Family history moments: Orphan father

Our family was always obsessed with the genealogy of my father, who had been placed in an orphanage at about age 5. He remembered his mother, Mary, who had died when he was 2 or 3, and that his own name was the same as that of his father, who had died when he was about 5.

He drifted around, ended up in the West, met and married my mother and became a faithful member of the Church.

Mother wrote many times back to New York City trying to locate the records of his birth, death of his parents, etc., but to no avail.

When I married, my family and I lived in upstate New York for 26 years, and during the last few years when I worked for the local county, I had written asking about records. I even read all the census records for Brooklyn, which took me nine months, but could find no connection.

After my husband retired and we moved west, I again became involved in genealogy and again pursued these records. But one day the impression came to me very strongly that Dad's records were not available right now and that we should let them alone. But we had real and vital records of our Danish ancestors on my mother's side.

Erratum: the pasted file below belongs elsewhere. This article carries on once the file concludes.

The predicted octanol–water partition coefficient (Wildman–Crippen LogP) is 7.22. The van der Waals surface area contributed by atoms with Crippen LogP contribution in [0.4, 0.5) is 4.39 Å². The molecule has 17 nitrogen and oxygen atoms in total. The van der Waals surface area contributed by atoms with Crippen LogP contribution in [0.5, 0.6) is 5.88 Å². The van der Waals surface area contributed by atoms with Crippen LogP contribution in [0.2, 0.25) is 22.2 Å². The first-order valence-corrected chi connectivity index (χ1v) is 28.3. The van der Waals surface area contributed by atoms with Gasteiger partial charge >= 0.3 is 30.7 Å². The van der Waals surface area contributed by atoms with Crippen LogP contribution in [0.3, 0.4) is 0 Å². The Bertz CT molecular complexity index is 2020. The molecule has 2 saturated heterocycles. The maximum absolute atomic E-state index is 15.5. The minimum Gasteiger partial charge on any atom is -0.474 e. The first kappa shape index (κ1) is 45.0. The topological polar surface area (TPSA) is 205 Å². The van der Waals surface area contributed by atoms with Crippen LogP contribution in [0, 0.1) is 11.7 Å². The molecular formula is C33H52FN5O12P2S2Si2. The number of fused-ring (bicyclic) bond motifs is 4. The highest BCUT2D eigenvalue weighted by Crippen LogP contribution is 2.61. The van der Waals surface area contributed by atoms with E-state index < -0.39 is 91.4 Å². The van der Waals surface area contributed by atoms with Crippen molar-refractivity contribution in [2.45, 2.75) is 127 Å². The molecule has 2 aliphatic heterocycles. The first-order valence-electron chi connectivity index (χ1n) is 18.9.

I hired a Danish genealogist who allowed me to work with her, and we researched them over the next five or so years, until we reached the end of the line on them all. Those names were furnished to my family and are being done in the temple and made available to all family members.

It was after this time that much younger members of the family, who were computer literate, got into looking for records of our father. They found that Dad still had living family when he was placed in the orphanage. Probably the family's extreme poverty was the reason.

At any rate, these computer wizards have found birth certificates and extended family members. They have traced the genealogy back from America to England, where they migrated from Ireland, and are now in the process of searching Irish records. At last, my father has a family, and the sealings are in progress.

Because of our fascination with our father's mysterious past, we were ignoring available records. I felt the Lord wanted us to place our energy in a logical direction, and when we did, the mysteries were eventually revealed. ?

Eunice Pace, Westland 6th Ward, West Jordan Utah Westland Stake

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